As one of my summer projects for the Edgerton Center, I’ve been working on the designs for a stained-glass sundial. My initial inspiration was John Carmichael’s Gecko Dial, an incredibly beautiful sundial window.
Originally I hoped to make something very similar; however, my advisor pointed out that a sundial in a window is useful for only some portion of the daylight hours. Even on the sunny south side of a building, the building itself necessarily blocks the sun at some points in the day. So I looked around at other stained-glass sundials, trying to find something that could be mounted outdoors to get maximum sunlight. Géza Marton’s Ólomüveg Dial seemed like a perfect choice — it’s a traditional disk sundial like you’d see in a garden, but it’s made of translucent glass and mounted up high so that it can be read by a viewer from below.
Though the Ólomüveg Dial can be read during all sunny daylight hours, it does have one downside: it only marks solar time, not clock time. Because Earth has an elliptical orbit, the planet moves faster when it’s closer to the Sun, and more slowly when it’s farther away. The change in the speed at which Earth moves means that the length of a day marked by the sun can be anywhere from 18 seconds slower to 30 seconds longer than the 24-hour day marked by the clock. This may not seem like much, but the seconds gained or lost each day add up, so that clock time can be different from solar time by as much as 15 minutes at certain points in the year.
It’s not strictly necessary to make a sundial read clock time instead of solar time, but I felt that a sundial that shows clock time would be more interesting and technically impressive than one that shows solar time. If you read a sundial and it’s off by fifteen minutes, that’s not nearly as cool as one that matches the clock.
Most types of sundials don’t compensate to match clock time, but there are some kinds of sundials that can. Analemmatic sundials, shepherd’s dials, ring dials, and Capuchin dials all have parts that can be moved to adjust for the changing height of the sun in the sky during the year — but to make reading the sundial as simple and user-friendly as possible, I wanted to make a sundial that didn’t require any physical adjustments.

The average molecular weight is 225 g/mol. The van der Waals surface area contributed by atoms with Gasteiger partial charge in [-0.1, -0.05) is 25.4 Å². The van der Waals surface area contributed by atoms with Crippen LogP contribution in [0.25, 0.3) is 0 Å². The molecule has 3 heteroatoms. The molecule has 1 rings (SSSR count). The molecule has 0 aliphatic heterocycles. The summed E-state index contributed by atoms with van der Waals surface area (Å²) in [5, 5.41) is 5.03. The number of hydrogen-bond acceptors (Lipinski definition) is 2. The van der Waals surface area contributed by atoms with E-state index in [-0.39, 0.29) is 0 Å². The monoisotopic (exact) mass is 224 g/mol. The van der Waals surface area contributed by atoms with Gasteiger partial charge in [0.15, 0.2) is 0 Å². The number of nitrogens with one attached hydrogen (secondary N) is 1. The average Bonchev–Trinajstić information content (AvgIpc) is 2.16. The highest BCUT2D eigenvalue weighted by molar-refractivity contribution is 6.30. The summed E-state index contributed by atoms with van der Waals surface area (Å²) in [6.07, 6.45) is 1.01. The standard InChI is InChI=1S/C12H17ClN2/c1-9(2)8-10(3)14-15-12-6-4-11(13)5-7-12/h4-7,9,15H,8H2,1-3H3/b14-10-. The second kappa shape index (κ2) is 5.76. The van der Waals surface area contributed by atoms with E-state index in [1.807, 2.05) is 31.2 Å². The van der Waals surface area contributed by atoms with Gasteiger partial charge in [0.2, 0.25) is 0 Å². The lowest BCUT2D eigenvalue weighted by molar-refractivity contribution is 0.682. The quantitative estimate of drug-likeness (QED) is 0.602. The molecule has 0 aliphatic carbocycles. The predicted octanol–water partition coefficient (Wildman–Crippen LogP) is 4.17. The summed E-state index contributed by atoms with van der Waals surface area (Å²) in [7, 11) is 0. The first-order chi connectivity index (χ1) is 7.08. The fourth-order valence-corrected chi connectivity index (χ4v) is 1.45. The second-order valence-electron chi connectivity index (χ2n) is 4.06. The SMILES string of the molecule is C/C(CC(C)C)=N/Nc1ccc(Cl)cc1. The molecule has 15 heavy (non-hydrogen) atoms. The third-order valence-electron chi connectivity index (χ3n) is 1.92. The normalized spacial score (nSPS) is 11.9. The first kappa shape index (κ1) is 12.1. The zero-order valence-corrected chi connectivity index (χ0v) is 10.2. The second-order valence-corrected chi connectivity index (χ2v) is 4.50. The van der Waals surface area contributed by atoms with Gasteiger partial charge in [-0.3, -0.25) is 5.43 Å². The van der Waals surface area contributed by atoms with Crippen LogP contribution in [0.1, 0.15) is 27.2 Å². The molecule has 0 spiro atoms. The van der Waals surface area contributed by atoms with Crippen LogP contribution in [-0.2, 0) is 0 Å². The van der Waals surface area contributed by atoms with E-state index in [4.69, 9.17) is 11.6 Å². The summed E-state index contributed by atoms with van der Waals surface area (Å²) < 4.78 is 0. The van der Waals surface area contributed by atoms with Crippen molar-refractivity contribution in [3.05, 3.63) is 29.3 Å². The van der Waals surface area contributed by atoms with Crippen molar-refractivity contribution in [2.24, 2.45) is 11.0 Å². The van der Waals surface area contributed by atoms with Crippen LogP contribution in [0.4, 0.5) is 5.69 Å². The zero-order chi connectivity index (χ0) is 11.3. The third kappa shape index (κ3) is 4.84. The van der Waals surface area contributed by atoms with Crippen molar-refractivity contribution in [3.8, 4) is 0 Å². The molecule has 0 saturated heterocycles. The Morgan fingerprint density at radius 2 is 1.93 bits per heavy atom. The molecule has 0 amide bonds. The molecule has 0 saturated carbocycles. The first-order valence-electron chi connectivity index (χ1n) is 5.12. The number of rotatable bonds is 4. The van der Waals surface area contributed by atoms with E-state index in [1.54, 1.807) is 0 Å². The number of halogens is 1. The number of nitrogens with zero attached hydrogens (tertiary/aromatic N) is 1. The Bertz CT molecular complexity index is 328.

While looking through more galleries of dials, trying to find something that was the best of both worlds — simple and accurate — I stumbled onto the spider sundial. Spider sundials are a variant of horizontal sundials that have a fixed gnomon, twelve concentric circles (one for each month) and wavy radiating lines for the hours. You read it by looking at the circle corresponding to the appropriate month; where the shadow intersects that one circle will show the current time.
Reading a spider sundial is a little more involved than reading a standard radial sundial because of the addition of the concentric circles, but adding one extra step in lieu of moving parts seemed like a reasonable trade-off. I used Jürgen Giesen’s spider sundial applet to create the template for a spider sundial with a vertical gnomon, using Boston’s latitude and the longitude for Eastern Standard Time. (The green line marks sunrise and sunset; spider sundials can have lines for every hour of the day, but I figured having a rise/set line would be less confusing than having half of the dial be full of unusable markings.)
After taking a very high-tech screenshot of the applet, I tested out color combinations, trying to find something that would look good when cut out of stained glass. A friend suggested that the part of the sundial on the far side of the night line should look like a starry sky, in order to make the day/night distinction more obvious. I especially liked that idea because it felt like a nod back to the Gecko Dial.
I settled on the third option (the gradients are pretty, but they’d need a lot of different shades of glass to make) and cleaned up the design in Illustrator to make a full mock-up. Next, I’ll be making a laser-cut version of the mock-up so I can get feedback on whether the markings are easy to understand, what size the sundial should be, and what adjustments will make the assembly easier to construct. Ideally the final version of the sundial will be made of waterjet-cut glass fit into in an aluminum frame (like this dragonfly), but I’ll need to do a whole slew of feasibility tests first.